• Swelling
  • Stiffness
  • Pain and tenderness
  • Cold and numbness
  • Inability to walk
  • Incapable of bearing weight on foot
  • Bruising

Syndesmotic Injury

Syndesmotic injury also known as high ankle sprain occurs in a result of an ankle eversion. When the ankle joint twist outwards, the ligaments that surround the ankle joint are stretched or torn.

Repetitive Injuries

Ankle Tendinitis

Ankle tendinitis can be caused by trauma or inflammatory arthritis. It is an inflammatory condition that affects active and individuals with flat-foot. It often affects the posterior tibialis tendon. The posterior tibialis tendon runs underneath the knob in your ankle, and its role is to raise the arch of the foot.


  • Pain and tenderness in the tendon
  • Swelling
  • Redness and heated feeling around the tendon
  • Pain in the area in the morning and at night
  • Pain worsens during or after activity or exercise.
  • Pain in the area in the mornings and at night (advanced tendonitis)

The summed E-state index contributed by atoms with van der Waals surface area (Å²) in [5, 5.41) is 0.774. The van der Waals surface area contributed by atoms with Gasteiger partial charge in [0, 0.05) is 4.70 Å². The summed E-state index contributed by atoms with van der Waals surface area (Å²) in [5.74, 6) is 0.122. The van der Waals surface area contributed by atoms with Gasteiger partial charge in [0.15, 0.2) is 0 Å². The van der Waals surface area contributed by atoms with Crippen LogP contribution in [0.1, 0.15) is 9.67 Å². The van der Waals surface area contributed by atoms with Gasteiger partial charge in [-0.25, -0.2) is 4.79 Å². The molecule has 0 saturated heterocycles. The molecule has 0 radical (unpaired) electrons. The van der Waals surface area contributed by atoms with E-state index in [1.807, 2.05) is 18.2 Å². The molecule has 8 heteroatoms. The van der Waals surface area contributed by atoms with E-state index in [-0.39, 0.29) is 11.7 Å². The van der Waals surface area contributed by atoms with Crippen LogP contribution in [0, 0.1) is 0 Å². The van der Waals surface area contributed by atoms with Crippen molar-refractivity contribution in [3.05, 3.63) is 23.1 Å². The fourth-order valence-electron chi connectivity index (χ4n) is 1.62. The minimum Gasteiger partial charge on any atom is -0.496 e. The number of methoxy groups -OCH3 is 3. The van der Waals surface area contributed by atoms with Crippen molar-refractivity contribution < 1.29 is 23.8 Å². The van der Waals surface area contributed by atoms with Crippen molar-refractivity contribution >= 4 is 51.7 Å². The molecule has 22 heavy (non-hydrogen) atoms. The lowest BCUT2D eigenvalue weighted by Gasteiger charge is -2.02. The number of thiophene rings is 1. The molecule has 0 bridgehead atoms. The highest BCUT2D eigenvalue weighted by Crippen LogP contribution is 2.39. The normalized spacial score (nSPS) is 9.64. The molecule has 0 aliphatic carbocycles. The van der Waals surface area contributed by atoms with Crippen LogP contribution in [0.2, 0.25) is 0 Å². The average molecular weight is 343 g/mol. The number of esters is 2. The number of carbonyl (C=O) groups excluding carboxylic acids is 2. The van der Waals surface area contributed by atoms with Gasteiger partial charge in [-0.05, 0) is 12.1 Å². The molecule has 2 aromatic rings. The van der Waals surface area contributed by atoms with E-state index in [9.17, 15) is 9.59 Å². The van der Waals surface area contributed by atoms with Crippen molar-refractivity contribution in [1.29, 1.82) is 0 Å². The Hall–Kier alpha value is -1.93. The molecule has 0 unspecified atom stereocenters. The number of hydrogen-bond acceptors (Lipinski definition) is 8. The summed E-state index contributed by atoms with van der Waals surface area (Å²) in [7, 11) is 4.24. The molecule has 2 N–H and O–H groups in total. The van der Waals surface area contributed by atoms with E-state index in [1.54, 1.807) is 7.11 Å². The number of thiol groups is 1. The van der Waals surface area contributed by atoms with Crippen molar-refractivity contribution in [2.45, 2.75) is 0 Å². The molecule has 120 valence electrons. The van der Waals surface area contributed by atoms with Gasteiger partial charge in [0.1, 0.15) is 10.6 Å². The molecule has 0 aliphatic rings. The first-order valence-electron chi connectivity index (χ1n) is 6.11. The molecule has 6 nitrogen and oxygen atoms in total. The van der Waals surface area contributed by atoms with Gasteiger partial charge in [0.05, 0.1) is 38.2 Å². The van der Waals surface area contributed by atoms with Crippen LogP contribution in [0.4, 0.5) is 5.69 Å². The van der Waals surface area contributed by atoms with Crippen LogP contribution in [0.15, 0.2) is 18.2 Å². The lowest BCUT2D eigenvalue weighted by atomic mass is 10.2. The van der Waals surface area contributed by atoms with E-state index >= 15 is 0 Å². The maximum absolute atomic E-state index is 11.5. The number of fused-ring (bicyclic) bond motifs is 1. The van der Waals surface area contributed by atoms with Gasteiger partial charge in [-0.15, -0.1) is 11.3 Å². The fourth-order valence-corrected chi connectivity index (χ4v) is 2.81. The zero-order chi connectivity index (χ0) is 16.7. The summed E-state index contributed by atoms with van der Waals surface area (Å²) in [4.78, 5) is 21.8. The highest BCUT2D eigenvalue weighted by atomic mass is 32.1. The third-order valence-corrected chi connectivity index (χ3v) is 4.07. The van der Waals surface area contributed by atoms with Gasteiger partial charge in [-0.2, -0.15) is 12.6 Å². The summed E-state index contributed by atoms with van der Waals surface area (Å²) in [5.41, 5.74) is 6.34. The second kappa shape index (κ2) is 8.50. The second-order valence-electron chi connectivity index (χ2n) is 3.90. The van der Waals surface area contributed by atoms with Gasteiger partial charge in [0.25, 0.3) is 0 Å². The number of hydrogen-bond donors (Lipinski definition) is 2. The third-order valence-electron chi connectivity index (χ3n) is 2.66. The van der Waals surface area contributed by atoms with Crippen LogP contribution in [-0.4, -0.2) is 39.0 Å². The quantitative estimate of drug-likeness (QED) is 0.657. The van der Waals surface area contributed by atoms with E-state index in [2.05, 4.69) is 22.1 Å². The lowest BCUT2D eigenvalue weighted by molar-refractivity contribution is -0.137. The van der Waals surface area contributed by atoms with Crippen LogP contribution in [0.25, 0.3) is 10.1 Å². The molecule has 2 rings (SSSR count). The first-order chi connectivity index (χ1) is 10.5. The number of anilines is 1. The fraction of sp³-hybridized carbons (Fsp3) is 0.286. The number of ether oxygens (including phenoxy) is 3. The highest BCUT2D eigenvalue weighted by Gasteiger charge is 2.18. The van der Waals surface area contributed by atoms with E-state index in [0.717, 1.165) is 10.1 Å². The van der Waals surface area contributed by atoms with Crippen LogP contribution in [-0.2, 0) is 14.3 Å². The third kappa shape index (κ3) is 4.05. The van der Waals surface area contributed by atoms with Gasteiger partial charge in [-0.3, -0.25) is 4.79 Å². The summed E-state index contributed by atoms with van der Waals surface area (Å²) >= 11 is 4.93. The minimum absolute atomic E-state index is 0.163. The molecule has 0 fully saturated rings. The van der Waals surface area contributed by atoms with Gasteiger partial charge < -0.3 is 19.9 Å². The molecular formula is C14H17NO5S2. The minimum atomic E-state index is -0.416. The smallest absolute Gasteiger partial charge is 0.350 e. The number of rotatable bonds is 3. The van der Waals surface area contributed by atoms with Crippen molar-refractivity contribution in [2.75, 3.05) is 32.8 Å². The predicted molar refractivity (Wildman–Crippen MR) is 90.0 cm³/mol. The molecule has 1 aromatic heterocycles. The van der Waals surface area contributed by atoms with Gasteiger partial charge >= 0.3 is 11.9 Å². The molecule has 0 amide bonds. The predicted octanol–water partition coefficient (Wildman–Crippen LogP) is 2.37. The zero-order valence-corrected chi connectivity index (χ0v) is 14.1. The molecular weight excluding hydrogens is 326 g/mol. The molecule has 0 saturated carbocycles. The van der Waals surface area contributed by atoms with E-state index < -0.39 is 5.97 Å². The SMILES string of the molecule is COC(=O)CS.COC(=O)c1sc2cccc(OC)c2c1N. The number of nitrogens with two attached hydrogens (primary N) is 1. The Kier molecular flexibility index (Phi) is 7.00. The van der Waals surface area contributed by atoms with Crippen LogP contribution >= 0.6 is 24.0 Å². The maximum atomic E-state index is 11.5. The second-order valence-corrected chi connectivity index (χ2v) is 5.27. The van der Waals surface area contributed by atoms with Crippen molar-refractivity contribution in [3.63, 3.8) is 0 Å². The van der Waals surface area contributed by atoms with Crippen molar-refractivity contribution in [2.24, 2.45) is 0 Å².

• Stiffness
  • Incapability to bend your ankle

Achilles Tendonitis

Achilles tendonitis, also referred to as Achilles tendinopathy. Sometimes it occurs over a period of a few days. If it turns out to be chronic, it’ll occur over a longer period of time. This condition can also be either at the attachment point to the heel or in the mid-portion of the tendon Healing of the Achilles tendon is often slow, due to its poor blood supply. It is caused by an overuse injury. Too much activity, too soon causes the condition. For example, increasing activity, giving yourself less recovery time, changes in footwear, running uphill or over-pronating can all be causes of Achilles tendonitis.

Achilles tendon bursitis

Achilles tendon bursitis is a common foot pain in athletes, predominantly in runners. A bursa is a small sack of fluid that sits between a tendon and a bone to help the tendon move smoothly over the bone. In this condition, the bursa is inflamed due to constant impact and trauma to the area.


  • Tenderness and swelling
  • Pain in the back of the heels, when running uphill or on soft surfaces.
  • Spongy resistance when pressing on both sides of the heel.